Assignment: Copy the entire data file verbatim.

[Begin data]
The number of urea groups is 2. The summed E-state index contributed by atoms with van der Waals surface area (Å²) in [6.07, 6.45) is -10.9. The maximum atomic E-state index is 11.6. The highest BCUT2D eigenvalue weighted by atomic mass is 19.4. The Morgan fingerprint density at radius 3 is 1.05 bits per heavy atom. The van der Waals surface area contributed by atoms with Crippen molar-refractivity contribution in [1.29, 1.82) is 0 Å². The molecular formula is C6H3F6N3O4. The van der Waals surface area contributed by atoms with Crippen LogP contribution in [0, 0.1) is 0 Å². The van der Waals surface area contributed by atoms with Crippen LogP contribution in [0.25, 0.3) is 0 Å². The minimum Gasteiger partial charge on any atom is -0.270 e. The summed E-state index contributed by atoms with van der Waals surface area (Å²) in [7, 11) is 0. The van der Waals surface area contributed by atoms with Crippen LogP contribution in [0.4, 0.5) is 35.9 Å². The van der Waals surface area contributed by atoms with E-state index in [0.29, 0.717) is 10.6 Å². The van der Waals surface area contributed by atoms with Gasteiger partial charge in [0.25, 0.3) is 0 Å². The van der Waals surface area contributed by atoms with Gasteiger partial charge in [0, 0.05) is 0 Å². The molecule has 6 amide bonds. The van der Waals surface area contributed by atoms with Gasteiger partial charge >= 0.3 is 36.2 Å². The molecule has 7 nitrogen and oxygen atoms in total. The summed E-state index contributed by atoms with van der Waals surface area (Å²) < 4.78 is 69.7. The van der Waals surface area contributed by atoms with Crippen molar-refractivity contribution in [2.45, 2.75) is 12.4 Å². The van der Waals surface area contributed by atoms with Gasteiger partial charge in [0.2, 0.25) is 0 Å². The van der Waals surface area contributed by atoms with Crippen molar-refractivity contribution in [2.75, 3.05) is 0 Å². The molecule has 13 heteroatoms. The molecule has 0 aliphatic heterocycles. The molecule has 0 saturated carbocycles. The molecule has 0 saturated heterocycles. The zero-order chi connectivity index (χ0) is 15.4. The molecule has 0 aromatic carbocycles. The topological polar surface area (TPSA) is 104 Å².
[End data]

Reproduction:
The number of urea groups is 2. The summed E-state index contributed by atoms with van der Waals surface area (Å²) in [6.07, 6.45) is -10.9. The maximum atomic E-state index is 11.6. The highest BCUT2D eigenvalue weighted by atomic mass is 19.4. The Morgan fingerprint density at radius 3 is 1.05 bits per heavy atom. The van der Waals surface area contributed by atoms with Crippen molar-refractivity contribution in [1.29, 1.82) is 0 Å². The molecular formula is C6H3F6N3O4. The van der Waals surface area contributed by atoms with Crippen LogP contribution in [0, 0.1) is 0 Å². The van der Waals surface area contributed by atoms with Crippen LogP contribution in [0.25, 0.3) is 0 Å². The minimum Gasteiger partial charge on any atom is -0.270 e. The summed E-state index contributed by atoms with van der Waals surface area (Å²) in [7, 11) is 0. The van der Waals surface area contributed by atoms with Crippen LogP contribution in [0.4, 0.5) is 35.9 Å². The van der Waals surface area contributed by atoms with E-state index in [0.29, 0.717) is 10.6 Å². The van der Waals surface area contributed by atoms with Gasteiger partial charge in [0.25, 0.3) is 0 Å². The van der Waals surface area contributed by atoms with Gasteiger partial charge in [0, 0.05) is 0 Å². The molecule has 6 amide bonds. The van der Waals surface area contributed by atoms with Gasteiger partial charge >= 0.3 is 36.2 Å². The molecule has 7 nitrogen and oxygen atoms in total. The summed E-state index contributed by atoms with van der Waals surface area (Å²) < 4.78 is 69.7. The van der Waals surface area contributed by atoms with Crippen molar-refractivity contribution in [2.45, 2.75) is 12.4 Å². The van der Waals surface area contributed by atoms with Gasteiger partial charge in [0.2, 0.25) is 0 Å². The van der Waals surface area contributed by atoms with Crippen molar-refractivity contribution in [2.75, 3.05) is 0 Å². The molecule has 13 heteroatoms. The molecule has 0 aliphatic heterocycles. The molecule has 0 saturated carbocycles. The molecule has 0 saturated heterocycles. The zero-order chi connectivity index (χ0) is 15.4. The molecule has 0 aromatic carbocycles. The topological polar surface area (TPSA) is 104 Å².